Bartlett or Anjou pears are good for poaching due to their smooth flesh (some varieties can have a grainy texture). Pears are available year round; however, their peak season generally runs between August and December.

For this recipe, choose pears that are somewhat firm with no bruises and minimal marks. They should not be completely ripe or they’ll be too soft once cooked. Choose pears that are still light-green and are just starting to turn yellow. The fragrance of the pears will indicate how ripe they are; ripe pears will be yellow in color and give off a sweet aroma.

You can flavor the poaching liquid with a variety of spices, zests, wine, juices or herbs. As long as you keep the 2 parts liquid to 1 part sugar ratio, feel free to experiment with different flavors.

14 Comments

  • Karen C
    Karen C
    How long will poached pears keep?
  • Dawn T Rouxbe Staff
    Dawn T
    Refrigerate the pears in the poaching liquid, in a covered container. They should keep for about 5 days or so.
  • Jeanine J
    Jeanine J
    For the life of me I could not get the pears to become soft. After 30 minutes I gave up expecting that was as good as it was going to get. Very firm. I used unripe pears as suggested, but maybe too unripe. I also did not have any parchment paper (cooking at work) so I used a plate at first and later another pan to hold the pears down as they appeared to want to float up. Barlett pears by the way. Anyway, a lot of time with no payoff but I'll keep trying.
  • Kimberley S Rouxbe Staff
    Kimberley S
    Be patient...keep poaching them until tender. This may take more than 30 minutes; however, sometimes the fruit is just not good. Keep trying! Cheers!
  • Alexandre S
    Alexandre S
    Hi. Where can I find the drill down here refered "Once you have added the pears to the poaching syrup, cover them with a parchment round (see attached drill down)"? Thanks.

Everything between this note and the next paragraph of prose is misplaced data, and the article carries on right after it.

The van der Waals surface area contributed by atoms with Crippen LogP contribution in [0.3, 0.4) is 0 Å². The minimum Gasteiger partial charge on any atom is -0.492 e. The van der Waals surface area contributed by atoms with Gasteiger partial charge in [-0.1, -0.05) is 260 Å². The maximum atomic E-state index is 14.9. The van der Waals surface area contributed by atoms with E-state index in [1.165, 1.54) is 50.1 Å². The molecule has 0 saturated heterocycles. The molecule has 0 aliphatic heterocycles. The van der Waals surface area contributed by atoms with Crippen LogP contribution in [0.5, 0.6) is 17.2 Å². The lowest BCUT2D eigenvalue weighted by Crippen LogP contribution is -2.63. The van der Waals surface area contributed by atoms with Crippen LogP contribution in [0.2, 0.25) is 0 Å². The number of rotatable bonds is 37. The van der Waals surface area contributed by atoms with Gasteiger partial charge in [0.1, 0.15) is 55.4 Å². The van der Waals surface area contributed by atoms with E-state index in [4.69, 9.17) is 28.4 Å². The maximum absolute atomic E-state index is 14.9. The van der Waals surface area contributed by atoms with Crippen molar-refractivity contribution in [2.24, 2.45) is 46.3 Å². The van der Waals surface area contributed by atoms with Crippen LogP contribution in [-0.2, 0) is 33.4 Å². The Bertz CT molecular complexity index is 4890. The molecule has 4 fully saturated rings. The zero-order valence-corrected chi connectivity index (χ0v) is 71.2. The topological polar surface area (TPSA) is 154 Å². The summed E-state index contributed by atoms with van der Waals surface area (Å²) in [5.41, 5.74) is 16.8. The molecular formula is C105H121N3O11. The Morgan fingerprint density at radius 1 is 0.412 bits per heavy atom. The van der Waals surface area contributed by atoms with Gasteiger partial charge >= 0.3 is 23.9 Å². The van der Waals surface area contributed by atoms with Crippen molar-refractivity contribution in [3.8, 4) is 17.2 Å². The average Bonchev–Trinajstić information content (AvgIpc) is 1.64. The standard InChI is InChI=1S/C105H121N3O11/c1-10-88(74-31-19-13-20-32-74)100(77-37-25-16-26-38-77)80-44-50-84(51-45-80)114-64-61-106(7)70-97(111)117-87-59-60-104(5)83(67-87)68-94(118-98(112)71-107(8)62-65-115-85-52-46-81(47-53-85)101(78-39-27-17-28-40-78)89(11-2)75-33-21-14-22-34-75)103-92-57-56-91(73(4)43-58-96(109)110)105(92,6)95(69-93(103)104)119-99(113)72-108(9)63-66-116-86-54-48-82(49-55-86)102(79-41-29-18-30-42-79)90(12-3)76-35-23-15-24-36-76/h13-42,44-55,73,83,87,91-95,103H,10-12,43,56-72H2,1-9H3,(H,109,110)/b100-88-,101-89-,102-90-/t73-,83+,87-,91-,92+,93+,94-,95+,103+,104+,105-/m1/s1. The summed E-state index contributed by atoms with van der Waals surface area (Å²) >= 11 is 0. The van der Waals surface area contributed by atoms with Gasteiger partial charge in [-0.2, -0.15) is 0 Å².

• Dawn T Rouxbe Staff
    Dawn T
    We have been doing a few changes and that video seemed to be missing but it has now been added back. Nice catch. Cheers!
  • Alexandre S
    Alexandre S
    Should I store the pears coverd with the parchment round? Thanks.
  • Dawn T Rouxbe Staff
    Dawn T
    Storing them with the parchment will keep the surface of the pears from drying out, so indeed, it is a good idea. Cheers!
  • Alexandre S
    Alexandre S
    Hello. What's the role of the sugar in the poaching process? What happens if I use much less sugar? Thank you.
  • Kimberley S Rouxbe Staff
    Kimberley S
    Poaching helps to soften, tenderize and infuse fruit with flavor. Depending on the sweetness of the fruit, the amount of sugar can be increased or decreased. The notes in the recipe indicate to use pears that are quite firm and not fully ripe; therefore, sometimes they can lack a bit in flavor. By adding more sugar to the poaching liquid, you will increase the sweetness of the pears. You can definitely experiment by adding less sugar, but keep in mind, that you are infusing flavor into the fruit, so it's important to have a flavorful and well-balanced poaching liquid - taste it to make sure you like it before you add the pears. Hope this helps. Cheers!
  • Andy H
    Andy H
    Still can not see the drill Down on making the parchment round?
  • Dawn T Rouxbe Staff
    Dawn T
    Is this the parchment drill-down you are referring to? If so, it seems to be working here. It is under the tab called "related videos". Cheers!
  • Diogo B
    Diogo B
    Some recipes says to let the pears cool in the poaching liquid. Will it affect significantly the final result?
  • Dawn T Rouxbe Staff
    Dawn T
    It is fine to keep and/or cool the pears in the poaching liquid. It is just important to know that if the pears are fully cooked and the liquid is extremely hot, they will continue to cook somewhat, so you would have to take this in account. Cheers!